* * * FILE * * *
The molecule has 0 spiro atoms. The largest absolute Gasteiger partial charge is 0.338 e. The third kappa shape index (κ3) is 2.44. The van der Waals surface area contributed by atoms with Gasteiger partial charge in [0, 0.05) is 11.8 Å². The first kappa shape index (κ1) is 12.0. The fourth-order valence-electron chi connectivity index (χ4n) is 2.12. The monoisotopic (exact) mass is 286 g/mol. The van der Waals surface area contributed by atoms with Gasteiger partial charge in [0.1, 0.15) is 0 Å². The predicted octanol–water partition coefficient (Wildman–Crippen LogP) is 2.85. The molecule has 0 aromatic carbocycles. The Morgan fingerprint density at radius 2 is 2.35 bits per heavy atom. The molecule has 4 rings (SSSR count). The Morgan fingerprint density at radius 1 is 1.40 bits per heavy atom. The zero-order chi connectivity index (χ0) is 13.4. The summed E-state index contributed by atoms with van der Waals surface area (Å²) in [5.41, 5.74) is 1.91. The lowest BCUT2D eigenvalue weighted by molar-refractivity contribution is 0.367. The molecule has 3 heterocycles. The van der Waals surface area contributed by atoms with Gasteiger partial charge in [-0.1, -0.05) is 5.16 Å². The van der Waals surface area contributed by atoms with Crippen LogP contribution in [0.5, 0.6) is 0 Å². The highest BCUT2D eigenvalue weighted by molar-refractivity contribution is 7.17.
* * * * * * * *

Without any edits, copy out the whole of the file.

The molecule has 0 spiro atoms. The largest absolute Gasteiger partial charge is 0.338 e. The third kappa shape index (κ3) is 2.44. The van der Waals surface area contributed by atoms with Gasteiger partial charge in [0, 0.05) is 11.8 Å². The first kappa shape index (κ1) is 12.0. The fourth-order valence-electron chi connectivity index (χ4n) is 2.12. The monoisotopic (exact) mass is 286 g/mol. The van der Waals surface area contributed by atoms with Gasteiger partial charge in [0.1, 0.15) is 0 Å². The predicted octanol–water partition coefficient (Wildman–Crippen LogP) is 2.85. The molecule has 0 aromatic carbocycles. The Morgan fingerprint density at radius 2 is 2.35 bits per heavy atom. The molecule has 4 rings (SSSR count). The Morgan fingerprint density at radius 1 is 1.40 bits per heavy atom. The zero-order chi connectivity index (χ0) is 13.4. The summed E-state index contributed by atoms with van der Waals surface area (Å²) in [5.41, 5.74) is 1.91. The lowest BCUT2D eigenvalue weighted by molar-refractivity contribution is 0.367. The molecule has 3 heterocycles. The van der Waals surface area contributed by atoms with Gasteiger partial charge in [-0.1, -0.05) is 5.16 Å². The van der Waals surface area contributed by atoms with Crippen LogP contribution in [0.5, 0.6) is 0 Å². The highest BCUT2D eigenvalue weighted by molar-refractivity contribution is 7.17.